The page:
It is a bit too soon to see what post-publication peer-review will say about this, but noted Skeptic and evolutionary biologist, Professor P.Z. Myers has posted at his Pharyngula blog:
the paper doesn’t show a causal relationship.
Actually, they do do what they say: they present a mathematical model of how a disparity between head size and pelvic canal size could hypothetically lead to a selection effect, given a particular frequency of disproportion. They don’t actually measure or observe anything, though. They pull together a number of factors, like the heritability of pelvic and head size, and estimates of the frequency of serious birthing difficulties, etc., all of which show a wide range of reported values, and then put together an abstract series of calculations to show that hey, this could potentially have an effect. That’s it. Don’t panic. We’re not looking at an imminent future of bulbous-headed babies and pencil-hipped women because we’ve removed an important constraint on selection.
I concur with his assessment that this study is not an experiment that actually measured the heads of babies born over decades, found that it was increasing, and said that was because of caesareans. Instead, it is a theoretical mathematical model that predicts that there should be an increase:
We predict that this weak directional selection has led to a 10 to 20% increase in the rate of fetopelvic disproportion since the regular use of Caesarean sections.
Unrelated to the paper, there have been some comments on the loose use of terminology in the BBC article and in the question. "Affecting evolution" is a vague term. Natural selection can have a measurable effect on population distribution within one generation.
I got hung up on your phrase "This is only a couple of generations, which I do not think is enough for evolutionary effects to present themselves." You seem to think that an evolutionary effect involves a change in biology, which I don't think is the case.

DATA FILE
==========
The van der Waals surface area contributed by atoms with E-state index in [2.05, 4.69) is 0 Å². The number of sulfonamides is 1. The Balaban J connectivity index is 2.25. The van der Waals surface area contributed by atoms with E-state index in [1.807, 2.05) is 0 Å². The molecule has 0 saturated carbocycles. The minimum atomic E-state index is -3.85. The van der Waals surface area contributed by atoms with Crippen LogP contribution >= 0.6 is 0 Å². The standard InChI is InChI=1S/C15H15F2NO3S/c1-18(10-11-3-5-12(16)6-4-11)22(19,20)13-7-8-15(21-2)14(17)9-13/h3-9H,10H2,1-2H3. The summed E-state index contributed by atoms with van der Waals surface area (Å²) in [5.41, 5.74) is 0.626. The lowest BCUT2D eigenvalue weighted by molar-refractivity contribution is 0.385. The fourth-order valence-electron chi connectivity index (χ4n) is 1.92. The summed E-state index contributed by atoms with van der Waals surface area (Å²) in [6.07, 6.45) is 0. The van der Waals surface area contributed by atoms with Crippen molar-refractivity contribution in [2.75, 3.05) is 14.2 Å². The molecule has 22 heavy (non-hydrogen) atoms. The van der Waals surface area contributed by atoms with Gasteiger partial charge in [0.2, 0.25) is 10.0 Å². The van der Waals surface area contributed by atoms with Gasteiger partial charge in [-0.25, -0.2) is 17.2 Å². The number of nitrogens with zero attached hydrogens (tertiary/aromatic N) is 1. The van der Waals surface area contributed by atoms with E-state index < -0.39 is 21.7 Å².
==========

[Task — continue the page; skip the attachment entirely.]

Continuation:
Disclaimer: I have not read the full paper, but I do want to make the following point:
A single generation can be well enough for an evolutionary effect to present itself.
By means of a very simple example, assume there are no men. Every woman will be pregnant exactly once (holy spirit!); due to some gene, 1% of all babies are too large to deliver safely; the babies are all girls; they all inherit the gene of having too large babies; half of them die at birth. Consider this an equilibrium state. Now you introduce CS at time x, saving all babies. Only a single generation later, the rate of too large babies will be approximately 2% (in fact, 200/101) -- close to 100% more!
As a kind of explanation, note that an evolutionary effect does not necessarily mean that babies grow differently; it may simply be possible that the selection of babies of different sizes changes over time. In fact, the paper suggests exactly that:
We demonstrated that due to these three properties weak
directional selection favoring large neonates relative to the
maternal pelvic dimensions is sufficient to account for the high
incidence of fetopelvic disproportion in human populations.
Which, in my opinion, says exactly what I started with: there is not necessarily a change in biology; the observed size change can be explained without assuming any change in biology.
Finally, I feel the wording of your question title reflects that misunderstanding: CS are not affecting evolution (your question title); the selection through CS has an "evolutionary effect" (BBC article) in the sense that it is evolution.